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Recurring Slope Lineae
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Recurring Slope Lineae

January 30, 2014
This site along a Coprates Chasma ridge shows what are called recurring slope lineae (or RSL) on generally north-facing slopes in northern summer/southern winter (latitude 12.9 degrees S, longitude 295.5 degrees E). With an animation constructed from multiple co-located images, we can detect surface change and constrain the RSL phenomena.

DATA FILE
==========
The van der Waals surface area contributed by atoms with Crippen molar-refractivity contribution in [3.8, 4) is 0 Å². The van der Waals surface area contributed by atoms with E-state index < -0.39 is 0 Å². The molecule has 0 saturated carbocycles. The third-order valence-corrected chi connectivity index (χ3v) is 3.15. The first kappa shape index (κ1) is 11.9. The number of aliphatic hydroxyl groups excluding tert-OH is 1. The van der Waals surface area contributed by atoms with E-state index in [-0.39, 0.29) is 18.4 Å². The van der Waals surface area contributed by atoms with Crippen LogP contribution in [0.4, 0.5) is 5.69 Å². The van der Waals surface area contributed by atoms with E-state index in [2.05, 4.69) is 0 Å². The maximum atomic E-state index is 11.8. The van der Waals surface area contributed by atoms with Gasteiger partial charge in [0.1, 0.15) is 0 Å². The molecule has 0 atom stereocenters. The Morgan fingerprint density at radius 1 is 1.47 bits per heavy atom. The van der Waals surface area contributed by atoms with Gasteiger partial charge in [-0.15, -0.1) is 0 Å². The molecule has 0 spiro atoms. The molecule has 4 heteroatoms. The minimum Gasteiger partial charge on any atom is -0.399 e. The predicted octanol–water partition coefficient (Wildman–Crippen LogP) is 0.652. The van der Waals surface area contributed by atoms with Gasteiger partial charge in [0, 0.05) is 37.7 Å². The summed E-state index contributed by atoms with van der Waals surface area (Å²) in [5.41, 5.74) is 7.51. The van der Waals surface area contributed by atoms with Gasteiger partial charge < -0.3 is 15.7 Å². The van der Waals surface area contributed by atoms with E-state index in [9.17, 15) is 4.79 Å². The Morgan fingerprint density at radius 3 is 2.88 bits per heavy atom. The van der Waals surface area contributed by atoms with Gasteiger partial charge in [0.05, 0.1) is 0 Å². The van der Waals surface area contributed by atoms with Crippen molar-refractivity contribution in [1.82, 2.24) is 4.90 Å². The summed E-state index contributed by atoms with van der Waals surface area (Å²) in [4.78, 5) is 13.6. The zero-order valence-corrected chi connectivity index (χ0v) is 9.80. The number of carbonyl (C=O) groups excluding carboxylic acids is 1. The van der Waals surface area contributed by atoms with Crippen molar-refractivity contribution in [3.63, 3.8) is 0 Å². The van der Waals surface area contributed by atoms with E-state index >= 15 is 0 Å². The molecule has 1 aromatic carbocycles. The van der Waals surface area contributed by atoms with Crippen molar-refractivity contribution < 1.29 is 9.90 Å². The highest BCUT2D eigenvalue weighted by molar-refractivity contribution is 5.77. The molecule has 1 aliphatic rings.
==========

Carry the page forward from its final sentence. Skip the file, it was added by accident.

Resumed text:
An enhanced color image illustrates the “greenish” fans and deposits associated with RSL. Two of these fans transition downslope into ripples. (HiRISE IRB color--near-infrared, red, and blue-green bandpasses--are displayed as red, green, and blue, respectively).

All of the lineae here and in the larger scene appear to originate from relatively bright bedrock outcrops. Some of the fans that RSL flow over became darker and brighter over time. Image is approximately 950 meters wide.

Written by: Matthew Chojnacki

Credits: NASA/JPL/University of Arizona



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